Galvanized Metal inside Smoker?

Discussion in 'Fridge/Freezer Builds' started by cowboycousie, May 13, 2015.

  1. cowboycousie

    cowboycousie Fire Starter

    Are the any issues to using galvanized metal in a fridge smoker?

    I need to wrap the cabinet where the door closes and pan the inside of the door where I removed the plastic shelves.

    The cabinet inside is porcelain, However I need to repair the hole where the shelve mounts were. 

    What could be used to seal these holes?

    Thanks

    J
     
  2. daveomak

    daveomak Smoking Guru OTBS Member SMF Premier Member

    Big box stores sell aluminum flashing that will work.... It is a baked on some sort of coating....
     
  3. Galvanized is bad. The zinc coating releases chemicals when it hits a certain temp. I believe it's higher than what most smoke at but not worth the risk.
     
  4. I think galvanized is probably not as risky as many people here seem to think it is. I haven't seen any studies showing otherwise. If you weld on galvanized steel in a confined space, you can definitely suffer from some nasty symptoms, but if you eat a teeny tiny amount of residue that might come off the walls of a well seasoned smokehouse, you'll probably be well below the maximum safe limit. I think a good rule of thumb would be to minimize the amount of it and then coat it with vegetable oil and overheat to maybe 500 degrees for a while to drive the risk out of it.
     
  5. ak1

    ak1 Master of the Pit OTBS Member

    OK. Zinc(which is the galvanized coating on steel) melts at 787 degrees. No fumes there. It boils at 1665 degrees(all numbers fahrenheit). Is your smoker going to get anywhere near those temps.

    I work in a steel mill where I am near an open pot the size of a small bedroom filled with molten zinc. I've been there for 20 yrs and I spend 12hrs per shift within 20ft of this thing. I'm still alive and well. 
     
  6. Is there anything else added to the zinc that's used in making galvanized sheet metal or galvanized bolts? I wouldn't think there would be, but things like lead and cadmium really don't belong anywhere near food. I'm sure that lead is not in anything new.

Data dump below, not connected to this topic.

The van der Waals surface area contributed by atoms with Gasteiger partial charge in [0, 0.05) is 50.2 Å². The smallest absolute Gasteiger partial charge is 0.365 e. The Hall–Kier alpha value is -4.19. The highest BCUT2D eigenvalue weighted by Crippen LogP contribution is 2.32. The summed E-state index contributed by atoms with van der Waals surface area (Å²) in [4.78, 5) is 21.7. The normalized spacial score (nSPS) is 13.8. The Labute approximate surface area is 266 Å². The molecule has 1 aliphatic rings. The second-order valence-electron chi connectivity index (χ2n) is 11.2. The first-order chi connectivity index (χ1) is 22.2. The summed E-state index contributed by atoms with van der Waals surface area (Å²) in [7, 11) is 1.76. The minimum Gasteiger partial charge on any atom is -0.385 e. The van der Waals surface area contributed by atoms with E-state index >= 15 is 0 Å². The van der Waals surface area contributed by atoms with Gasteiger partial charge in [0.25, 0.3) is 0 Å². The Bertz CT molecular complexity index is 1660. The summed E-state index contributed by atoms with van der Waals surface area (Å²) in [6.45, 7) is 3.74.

7. daveomak

    daveomak Smoking Guru OTBS Member SMF Premier Member

    Why use, or even consider zinc, when the possibility exists for problems and you are taking so much time to try and verify it will be safe to use ????


    Don't use it and all the discussion is moot.....
     
  8. Possibly saving money is one good reason for using or considering it. If somebody had some, they could save money by using it. And if it is safe, why not? Why be afraid of something for no good reason? The original question was, "Are there any issues to using galvanized metal in a fridge smoker?" The answer to the question is either yes or no. The possibility for problems exists with anything that's coated with anything. Fumes will cook off from any paint, glaze, or oxide if you get it hot enough, but we're not making blast furnaces. It's a legitimate question. Does anyone have a good reason for not using it?
     
  9. tropics

    tropics Smoking Guru SMF Premier Member ★ Lifetime Premier ★

    I believe it is known as Zinc Oxide Poisoning 

    Richie
     
  10. sawinredneck

    sawinredneck Meat Mopper

    Id researched and researched this topic a while back as I'd inadvertently used a piece of galvanized for a heat baffle. We didn't die, so I checked into it more, https://en.m.wikipedia.org/wiki/Zinc_oxide
    If your smoker is hitting temps above 1400deg f, better not use it! I used a leftover piece to make a chimney extension, painted with high temp paint, if the paint bubbles, I might get concerned. But honestly, those of you worried about heat and zinc, you probably should quit smoking, you've got a better chance from your cigarette filter than you do from using it in your smoker due to the higher temps! I'll leave it at that.
     
  11. sawinredneck

    sawinredneck Meat Mopper

    I just noticed something else, those of you worried about zinc exposure probably should quit using a charcoal chimney! I was just noticing mine is galvanized steel! I'd bet there's a lot better chance of off gassing from that than anything in my cooking chamber.
     
  12. From a meat smoker? Have there been any documented cases of that? Or is that just an irrational fear?
     
  13. chef jimmyj

    chef jimmyj Smoking Guru Staff Member Moderator Group Lead OTBS Member